Stephanie writes young adult contemporary novels and is the creator of GoTeenWriters.com. Her novels include The Reinvention of Skylar Hoyt series (Revell) and the newly released The Revised Life of Ellie Sweet (Playlist). You can connect with her on Facebook, Twitter, Pinterest, and check out samples of her work on her author website.
Does it even matter?
How many times have I asked that question as a writer?
Early on it was doubts that the story would ever be good enough to get published. When I pushed myself to stay up late, to get to my word count goal, there the question was. Does it even matter?
Then as I researched agents and publishers, as I labored over query letters and synopses. Does it even matter?
I ask the question as a published writer too. When I'm smarting from a review that I stumbled upon. Does it even matter? When I read the beautiful prose of an author I love, and I feel that bite of envy. Does it even matter? Or as I research details like the creek that runs through Redwood High School in Visalia, California. Does it even matter?
A month or two ago, I was in my office feeling stressed, grumpy, and fed up with writing. I decided it didn't matter, and wandered over to Ann Voskamp's blog, where I'm pretty sure she stores most the answers to life's dilemmas. I read something over there that I've been thinking about ever since, though it wasn't an Ann original. Instead, it was Michael Phelps.
In her beautiful Sanity Manifesto post, Ann said this in a list of tips for keeping her sanity in a crazy, full-of-distractions world:
6. Stay in the pool
Michael Phelps said it in an interview: “You’ve just got to stay in the pool longer than others.”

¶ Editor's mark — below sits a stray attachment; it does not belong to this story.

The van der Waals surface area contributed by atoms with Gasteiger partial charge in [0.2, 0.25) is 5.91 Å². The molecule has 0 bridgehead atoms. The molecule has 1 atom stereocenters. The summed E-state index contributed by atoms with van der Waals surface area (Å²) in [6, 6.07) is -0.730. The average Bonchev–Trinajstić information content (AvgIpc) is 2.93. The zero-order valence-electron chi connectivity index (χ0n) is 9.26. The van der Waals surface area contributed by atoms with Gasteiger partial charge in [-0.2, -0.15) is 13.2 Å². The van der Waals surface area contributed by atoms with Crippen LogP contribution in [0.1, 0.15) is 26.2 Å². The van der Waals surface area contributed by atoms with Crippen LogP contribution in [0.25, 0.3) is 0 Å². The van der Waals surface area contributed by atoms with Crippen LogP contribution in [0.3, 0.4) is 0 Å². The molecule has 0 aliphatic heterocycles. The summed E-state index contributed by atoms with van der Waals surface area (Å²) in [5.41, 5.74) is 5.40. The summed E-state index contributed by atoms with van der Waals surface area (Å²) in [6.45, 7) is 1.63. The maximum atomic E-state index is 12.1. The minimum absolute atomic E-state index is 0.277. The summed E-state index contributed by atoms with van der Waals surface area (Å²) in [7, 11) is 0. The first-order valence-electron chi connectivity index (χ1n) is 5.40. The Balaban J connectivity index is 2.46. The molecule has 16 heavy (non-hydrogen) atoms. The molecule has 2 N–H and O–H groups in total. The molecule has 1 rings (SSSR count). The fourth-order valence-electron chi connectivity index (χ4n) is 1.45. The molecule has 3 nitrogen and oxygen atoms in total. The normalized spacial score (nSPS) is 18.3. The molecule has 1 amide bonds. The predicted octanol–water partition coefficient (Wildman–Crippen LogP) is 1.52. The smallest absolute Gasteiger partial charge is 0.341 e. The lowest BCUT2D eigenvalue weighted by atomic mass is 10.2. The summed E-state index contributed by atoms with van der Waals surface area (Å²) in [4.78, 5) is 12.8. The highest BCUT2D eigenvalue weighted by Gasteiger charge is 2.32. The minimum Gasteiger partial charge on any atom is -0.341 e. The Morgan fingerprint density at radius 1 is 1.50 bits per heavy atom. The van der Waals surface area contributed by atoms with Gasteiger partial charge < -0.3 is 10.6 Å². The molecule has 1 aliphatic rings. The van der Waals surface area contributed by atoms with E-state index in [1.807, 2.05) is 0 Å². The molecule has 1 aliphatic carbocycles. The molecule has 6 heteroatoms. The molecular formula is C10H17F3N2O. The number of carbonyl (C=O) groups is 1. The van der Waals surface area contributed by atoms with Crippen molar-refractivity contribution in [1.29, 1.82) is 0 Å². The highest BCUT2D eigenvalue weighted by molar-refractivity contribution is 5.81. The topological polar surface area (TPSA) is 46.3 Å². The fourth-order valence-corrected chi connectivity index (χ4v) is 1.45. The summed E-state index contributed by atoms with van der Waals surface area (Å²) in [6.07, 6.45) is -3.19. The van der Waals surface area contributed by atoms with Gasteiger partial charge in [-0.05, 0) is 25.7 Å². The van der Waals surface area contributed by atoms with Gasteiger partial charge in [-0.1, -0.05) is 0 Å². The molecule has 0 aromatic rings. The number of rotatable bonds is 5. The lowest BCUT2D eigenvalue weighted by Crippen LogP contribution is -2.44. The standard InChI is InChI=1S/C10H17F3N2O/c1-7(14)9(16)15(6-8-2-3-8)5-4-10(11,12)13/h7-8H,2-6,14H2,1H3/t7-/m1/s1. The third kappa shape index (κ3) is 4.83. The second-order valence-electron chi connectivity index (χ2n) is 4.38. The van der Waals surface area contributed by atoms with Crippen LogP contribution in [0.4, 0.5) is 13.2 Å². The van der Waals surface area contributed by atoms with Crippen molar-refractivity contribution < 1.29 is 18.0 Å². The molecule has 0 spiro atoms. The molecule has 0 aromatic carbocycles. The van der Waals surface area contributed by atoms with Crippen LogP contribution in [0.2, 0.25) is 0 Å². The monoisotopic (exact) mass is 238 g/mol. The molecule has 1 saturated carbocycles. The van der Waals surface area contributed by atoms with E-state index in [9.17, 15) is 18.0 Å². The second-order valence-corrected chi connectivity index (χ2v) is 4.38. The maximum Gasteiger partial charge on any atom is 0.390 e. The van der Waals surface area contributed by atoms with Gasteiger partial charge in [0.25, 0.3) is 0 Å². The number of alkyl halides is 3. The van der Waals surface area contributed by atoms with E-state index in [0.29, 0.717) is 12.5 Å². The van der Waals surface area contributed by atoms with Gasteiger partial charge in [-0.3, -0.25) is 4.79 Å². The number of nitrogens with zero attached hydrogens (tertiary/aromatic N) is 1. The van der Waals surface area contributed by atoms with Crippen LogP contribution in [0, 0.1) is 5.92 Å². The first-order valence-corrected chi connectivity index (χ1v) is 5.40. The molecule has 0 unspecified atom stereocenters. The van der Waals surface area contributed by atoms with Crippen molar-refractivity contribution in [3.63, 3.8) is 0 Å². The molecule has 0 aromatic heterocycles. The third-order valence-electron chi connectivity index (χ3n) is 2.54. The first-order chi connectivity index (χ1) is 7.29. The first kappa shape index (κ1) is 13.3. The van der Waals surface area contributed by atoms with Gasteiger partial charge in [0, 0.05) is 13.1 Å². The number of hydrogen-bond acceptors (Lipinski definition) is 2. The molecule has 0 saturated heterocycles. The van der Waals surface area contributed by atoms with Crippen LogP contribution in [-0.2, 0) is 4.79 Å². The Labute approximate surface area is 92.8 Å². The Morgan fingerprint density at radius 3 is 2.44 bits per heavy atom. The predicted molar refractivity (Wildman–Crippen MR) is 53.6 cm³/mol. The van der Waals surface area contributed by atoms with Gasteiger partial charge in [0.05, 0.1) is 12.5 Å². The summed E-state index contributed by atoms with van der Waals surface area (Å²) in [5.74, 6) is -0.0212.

Set the timer. Get in the pool. Stay in the pool. Do your work. Don’t get distracted. Don’t flit from one thing to another and back.
Don’t get out of the pool, don’t leave your work, until the timer goes. The way to win is to stay in the pool.
And as I contemplated that concept it occurred to me, That's how it happened for me so early. I stayed in the pool.
I'm not even close to being the Michael Phelps of the writing world, so don't read this as me saying that. But I was published much younger than many writers are, and I think it's because of all the time I "spent in the pool" during high school and after. While I eventually put aside every story I wrote as a teen writer, and while I've abandoned a lot since then, working on those stories still mattered, because it was still time in the pool.
It's summer time for many of you (or at least close) and I know many of you have some great goals for the coming months. I'm all for living life and enjoying time off (I'm headed out on a vacation now, actually) but I know upon reflection how much I benefited from pushing through the does it - this story, this detail, this sentence - even matter? moments.
Since I read that article by Ann Voskamp, I've become a lot better about keeping writing time for writing, not for browsing Pinterest or the clearance site on Old Navy. I still ask does it even matter? but I remind myself of what Michael Phelps said about staying in the pool, and I talk myself into sticking with that problematic scene or inconvenient plot line.
What about you? Some details (siblings, limited computer time) are out of our control, but are there ways you think you could be better about using your time well and focusing?
And if you're interested in winning a copy of The Revised Life of Ellie Sweet, there's a bit of time left in the giveaway over at Writing 4 Two, so stop by there to get entered.